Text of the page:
Girls Self Esteem

1705 Words7 Pages
Since the United Nations Fourth World Conference on Women (Beijing 1995), where women rights and gender equality were put at the center stage, countless initiatives have taken place all around the world to allow girls and women to have access to the same opportunities as men do. There has been progress in the way girls are pushed to go to school and in how women are today encouraged to take up leadership positions both in public and private organizations. Rwanda for example, has the highest ratio of women parliamentarian in the world (61.3%). (IPU, 2017). Despite such progress, there is still a long way to go. Women around the world still face discrimination when it comes to work pay, getting an education, economic opportunities etc. (Sperling,Winthrop,…show more content…
6. Research questions/hypothesis Research questions - Does a girls’ formal education effectively influence and prepare women to become leaders? - How much influence does formal education have on girls’ and later women’s self-esteem? - What influence does self-esteem has on women motivation for leadership? - What are the factor structure of girls’ education, girls’ self-esteem and women’s leadership? Hypothesis - Girls’ formal education can effectively influence women to become leaders - Girls’ formal education increases girls’ self-esteem - Self-esteem has an influence on their leadership - Girls’ formal education gives them skills and exposure that increases their self-esteem and helps them embrace their influencing power as women and become leaders 7. Scope of the…show more content…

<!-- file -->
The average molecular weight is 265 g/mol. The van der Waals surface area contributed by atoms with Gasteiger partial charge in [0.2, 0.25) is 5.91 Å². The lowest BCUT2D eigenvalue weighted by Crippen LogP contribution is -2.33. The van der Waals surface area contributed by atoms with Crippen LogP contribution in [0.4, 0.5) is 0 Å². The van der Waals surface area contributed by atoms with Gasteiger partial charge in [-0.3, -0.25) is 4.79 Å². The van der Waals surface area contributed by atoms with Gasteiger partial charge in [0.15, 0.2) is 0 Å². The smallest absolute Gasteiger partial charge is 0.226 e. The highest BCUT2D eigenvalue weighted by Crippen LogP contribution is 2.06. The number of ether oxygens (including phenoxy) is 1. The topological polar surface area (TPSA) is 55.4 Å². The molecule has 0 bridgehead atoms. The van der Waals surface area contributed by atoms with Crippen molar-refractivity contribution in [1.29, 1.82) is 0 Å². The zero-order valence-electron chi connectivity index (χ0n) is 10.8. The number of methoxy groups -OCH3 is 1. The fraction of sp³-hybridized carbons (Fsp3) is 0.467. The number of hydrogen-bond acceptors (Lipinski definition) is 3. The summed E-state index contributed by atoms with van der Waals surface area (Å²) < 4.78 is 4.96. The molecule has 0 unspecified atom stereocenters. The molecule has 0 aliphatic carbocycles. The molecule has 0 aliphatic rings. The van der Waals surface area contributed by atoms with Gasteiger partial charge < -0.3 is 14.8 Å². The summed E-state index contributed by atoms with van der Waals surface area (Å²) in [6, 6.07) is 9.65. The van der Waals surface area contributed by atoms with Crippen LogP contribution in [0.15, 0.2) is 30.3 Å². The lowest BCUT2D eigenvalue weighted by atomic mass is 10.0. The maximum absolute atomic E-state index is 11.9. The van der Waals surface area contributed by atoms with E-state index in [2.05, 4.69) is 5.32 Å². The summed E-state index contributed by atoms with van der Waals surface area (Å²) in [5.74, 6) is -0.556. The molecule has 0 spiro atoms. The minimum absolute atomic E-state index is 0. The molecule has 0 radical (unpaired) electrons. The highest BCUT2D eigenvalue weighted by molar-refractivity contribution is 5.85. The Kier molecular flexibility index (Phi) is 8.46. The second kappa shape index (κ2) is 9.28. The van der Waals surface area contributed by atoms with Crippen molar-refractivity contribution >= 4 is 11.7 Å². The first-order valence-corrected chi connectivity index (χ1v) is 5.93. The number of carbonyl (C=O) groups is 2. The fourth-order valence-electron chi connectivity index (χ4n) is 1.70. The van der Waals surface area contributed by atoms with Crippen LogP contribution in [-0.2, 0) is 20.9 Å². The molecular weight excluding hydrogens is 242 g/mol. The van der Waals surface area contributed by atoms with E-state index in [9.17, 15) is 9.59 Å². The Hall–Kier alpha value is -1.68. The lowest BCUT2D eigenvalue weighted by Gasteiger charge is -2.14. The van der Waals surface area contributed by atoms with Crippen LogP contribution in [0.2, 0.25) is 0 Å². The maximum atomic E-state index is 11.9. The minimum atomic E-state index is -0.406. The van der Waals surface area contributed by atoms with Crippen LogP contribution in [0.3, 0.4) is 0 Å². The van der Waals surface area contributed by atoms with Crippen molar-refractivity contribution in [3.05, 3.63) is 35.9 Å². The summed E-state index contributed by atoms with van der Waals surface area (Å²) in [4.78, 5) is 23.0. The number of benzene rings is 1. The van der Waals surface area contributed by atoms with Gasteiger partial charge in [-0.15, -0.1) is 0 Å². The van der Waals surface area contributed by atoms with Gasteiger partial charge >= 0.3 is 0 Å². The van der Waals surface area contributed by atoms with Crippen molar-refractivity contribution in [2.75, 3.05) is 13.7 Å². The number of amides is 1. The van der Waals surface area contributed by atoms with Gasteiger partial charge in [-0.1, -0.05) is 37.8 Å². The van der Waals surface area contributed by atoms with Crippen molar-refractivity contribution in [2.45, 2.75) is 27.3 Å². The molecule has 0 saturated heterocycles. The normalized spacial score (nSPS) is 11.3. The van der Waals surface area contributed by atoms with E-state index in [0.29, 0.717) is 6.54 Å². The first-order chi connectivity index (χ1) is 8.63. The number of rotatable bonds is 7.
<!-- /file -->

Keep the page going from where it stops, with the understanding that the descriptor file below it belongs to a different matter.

Throughout the years however, the percentage of girls in school has risen, partly thanks to the double shift system introduced in 1982, where girls could be present in class for half a day and attend to house the other half. (Jackson.T, 2000).The beginning of Burundi’s universal education in 2005 has also had an impact in the rise of the rate of girls’ attending school. For the period of 2008 to 2012, female (15-24 years old) literacy rate was at 88.1% while male literacy rate for the same age bracket was at 89.6%. Primary school participation, Net attendance ratio for the year 2008-2012, for male was 74.3% which is not too far from that of female in the same period: 73.1%. Disparity however starts to widen when it comes to secondary school participation for the period 2008-2012 which is 19.6 % for male and 16.5% for female. (UNICEF, 2013).This disparity may be explained by the fact that even if education is free in Burundi, there are still other costs such as exams fees, the buying of school material, transportation, etc. These direct costs are higher in secondary school than in primary school, restricting even more the likelihood of a young girl to continue her schooling (Global Partnership for Education, 2017). This situation may explain also women low involvement at the political and
Open Document